5.1/10
36,511
150 user 60 critic

Congo (1995)

PG-13 | | Action, Adventure, Mystery | 9 June 1995 (USA)
When an expedition to the African Congo ends in disaster, a new team is assembled to find out what went wrong.

Director:

Writers:

(novel), (screenplay)
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Popularity
3,416 ( 1,145)

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From $2.99 (SD) on Amazon Video

ON DISC
2 wins & 11 nominations. See more awards »

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Cast

Cast overview, first billed only:
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Amy (as Lorene Noh)
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Assistant
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College President / Elliot's Boss
Bill Pugin ...
William
Lawrence T. Wrentz ...
Prof. Arliss Wender
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Storyline

A megalomaniac C.E.O. sends his son into the dangerous African Congo on a quest for a source of diamonds large enough and pure enough to function as powerful laser communications transmitters (or is it laser weapons?). When contact is lost with his son and the team, his sometime daughter- in-law is sent after them. She is a former CIA operative and, accompanied by gee-whiz gadgetry and a few eccentric characters (including a mercenary, a researcher with a talking gorilla, and a a nutty Indiana-Jones-type looking for King Solomon's Mines), sets out to rescue her former fiancé. What they all discover is that often what we most want turns out to be the source of our downfall. Written by Tad Dibbern <DIBBERN_D@a1.mscf.upenn.edu>

Plot Summary | Plot Synopsis

Taglines:

Where you are the endangered species


Motion Picture Rating (MPAA)

Rated PG-13 for jungle adventure terror and action and brief strong language | See all certifications »

Parents Guide:

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Details

Country:

Release Date:

9 June 1995 (USA)  »

Also Known As:

Kongo  »

Filming Locations:

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Box Office

Budget:

$50,000,000 (estimated)

Gross:

$81,022,333 (USA)
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Company Credits

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Technical Specs

Runtime:

Sound Mix:

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Color:

Aspect Ratio:

1.85 : 1
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Did You Know?

Trivia

Dylan Walsh plays Dr. Peter Elliot, a primatologist who's returning a gorilla to the wild. The real Peter Elliot is a gorilla choreographer and ape performer in many movies, including this one. See more »

Goofs

The man with the Shadow People is clean shaven, yet has been there for ages. See more »

Quotes

[first lines]
Rudy, TraviCom Security: [over PA system] Doctor Ross. Doctor Ross. We've got satellite in the Congo.
Dr. Karen Ross: What did they say, Rudy?
Rudy, TraviCom Security: I can't repeat anything in here.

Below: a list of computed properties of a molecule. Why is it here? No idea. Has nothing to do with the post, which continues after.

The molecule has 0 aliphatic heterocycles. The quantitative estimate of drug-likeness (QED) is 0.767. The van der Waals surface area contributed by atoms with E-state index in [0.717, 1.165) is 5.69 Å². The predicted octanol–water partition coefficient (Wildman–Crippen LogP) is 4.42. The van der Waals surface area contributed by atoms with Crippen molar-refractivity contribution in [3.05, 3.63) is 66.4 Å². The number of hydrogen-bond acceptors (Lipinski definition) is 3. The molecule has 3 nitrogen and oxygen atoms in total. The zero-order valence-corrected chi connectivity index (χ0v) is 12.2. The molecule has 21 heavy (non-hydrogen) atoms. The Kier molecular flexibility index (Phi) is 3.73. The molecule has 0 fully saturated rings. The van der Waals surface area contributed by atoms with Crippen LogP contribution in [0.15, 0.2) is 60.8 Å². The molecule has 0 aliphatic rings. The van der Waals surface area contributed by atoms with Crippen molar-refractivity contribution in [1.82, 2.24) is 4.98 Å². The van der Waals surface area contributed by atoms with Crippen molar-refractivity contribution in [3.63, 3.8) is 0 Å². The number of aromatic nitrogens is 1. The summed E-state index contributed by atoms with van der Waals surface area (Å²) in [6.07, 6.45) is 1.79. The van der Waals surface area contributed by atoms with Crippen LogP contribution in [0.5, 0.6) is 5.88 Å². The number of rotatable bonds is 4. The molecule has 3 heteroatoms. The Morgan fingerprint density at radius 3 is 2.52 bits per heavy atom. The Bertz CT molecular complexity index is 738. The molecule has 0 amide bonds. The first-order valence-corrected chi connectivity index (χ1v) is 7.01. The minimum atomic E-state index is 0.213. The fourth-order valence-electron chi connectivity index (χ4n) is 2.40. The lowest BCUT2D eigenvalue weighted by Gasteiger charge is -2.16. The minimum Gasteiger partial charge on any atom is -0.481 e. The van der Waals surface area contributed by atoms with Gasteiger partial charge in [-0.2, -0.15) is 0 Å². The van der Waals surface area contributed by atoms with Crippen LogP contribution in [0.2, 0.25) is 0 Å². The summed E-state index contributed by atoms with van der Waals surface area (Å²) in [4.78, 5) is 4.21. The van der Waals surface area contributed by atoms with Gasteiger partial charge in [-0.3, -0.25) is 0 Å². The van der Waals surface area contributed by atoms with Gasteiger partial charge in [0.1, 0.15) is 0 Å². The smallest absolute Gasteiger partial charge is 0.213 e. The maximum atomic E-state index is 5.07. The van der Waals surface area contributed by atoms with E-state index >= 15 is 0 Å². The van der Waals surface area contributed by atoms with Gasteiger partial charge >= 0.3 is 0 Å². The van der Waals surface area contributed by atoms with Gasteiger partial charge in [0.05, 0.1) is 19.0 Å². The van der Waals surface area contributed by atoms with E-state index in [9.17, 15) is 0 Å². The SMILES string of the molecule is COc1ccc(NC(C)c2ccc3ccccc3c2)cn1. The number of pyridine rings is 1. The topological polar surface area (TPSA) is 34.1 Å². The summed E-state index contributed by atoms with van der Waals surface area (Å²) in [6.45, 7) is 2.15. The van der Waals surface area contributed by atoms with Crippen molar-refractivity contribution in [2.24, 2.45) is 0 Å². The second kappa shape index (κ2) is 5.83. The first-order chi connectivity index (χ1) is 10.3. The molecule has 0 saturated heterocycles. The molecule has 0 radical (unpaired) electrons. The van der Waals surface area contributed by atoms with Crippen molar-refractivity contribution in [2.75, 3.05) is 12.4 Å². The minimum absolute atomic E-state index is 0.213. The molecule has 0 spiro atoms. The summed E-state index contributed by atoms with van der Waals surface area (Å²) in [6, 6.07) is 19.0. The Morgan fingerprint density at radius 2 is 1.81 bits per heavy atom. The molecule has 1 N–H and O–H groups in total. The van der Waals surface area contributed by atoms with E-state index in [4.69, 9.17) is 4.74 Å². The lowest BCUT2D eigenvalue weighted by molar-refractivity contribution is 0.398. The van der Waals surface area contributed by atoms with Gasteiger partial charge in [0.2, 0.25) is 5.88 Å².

Dr. Karen Ross: It's Charles.
Rudy, TraviCom Security: It's Charles.
Rudy, TraviCom Security: [trying her access card] It won't work.
Dr. Karen Ross: You changed the code already?
Rudy, TraviCom Security: The old man's got me changing it every 3 hours now.
[imitating Cary Grant for voice print]
[...]
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Connections

Referenced in Frasier: High Crane Drifter (1996) See more »

Soundtracks

Celebrated Minuet
By Luigi Boccherini
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User Reviews

 
This movie is not as bad as its rating suggests
8 August 2008 | by (United States) – See all my reviews

Congo is rarely mentioned in any discussion about film. It seems like a forgotten artifact, abandoned like King Solomon's mines, discovered only by only those who maintain some fundamental interest; what you find is going to depend on how open you keep your mind. Rest assured, those of you who would rather ignore it aren't going to be missing a diamond, but I'd say an arrowhead isn't out of the question.

I'll dispense with the metaphors: Congo is not a bad film. I watched it many times in my youth and just watched it again yesterday, and the biggest complaint I have is that the original song 'Sounds Of Africa' is awful. I won't summarize the plot or analyze the film in explicit detail, but I will say that it is briskly paced, sharply written, and features solid characterizations, or as solid as they can be in an adventure epic. As an example, Tim Curry has been dismissed too often as the comic relief when he is actually central to the plot and turns in a deliciously dense performance, above and beyond the limitations of his character. Considering the slightly campy tone, the special effects are well above what anyone could expect. Just don't come prepared to judge them based on modern standards or Jurassic Park. Personally, I find physical effects more endearing than CGI anyway.

As many reviewers have said, it's a film of a bygone era, a lost world story treated as an adventure epic. Clearly it's not Indiana Jones and the tone tends to waver a bit, but it's never boring, and if it had been adapted from the book directly, it would have been. I can't imagine someone watching the airplane SAM scene without being excited by the action, or watching the group's border crossing struggles without at least sporting a grin.

So, check your ego and check your critical faculties; this is no Citizen Kane and it doesn't pretend to be. Those that harshly criticize it, by my estimation, have a lot to learn about having a good time at the movies.


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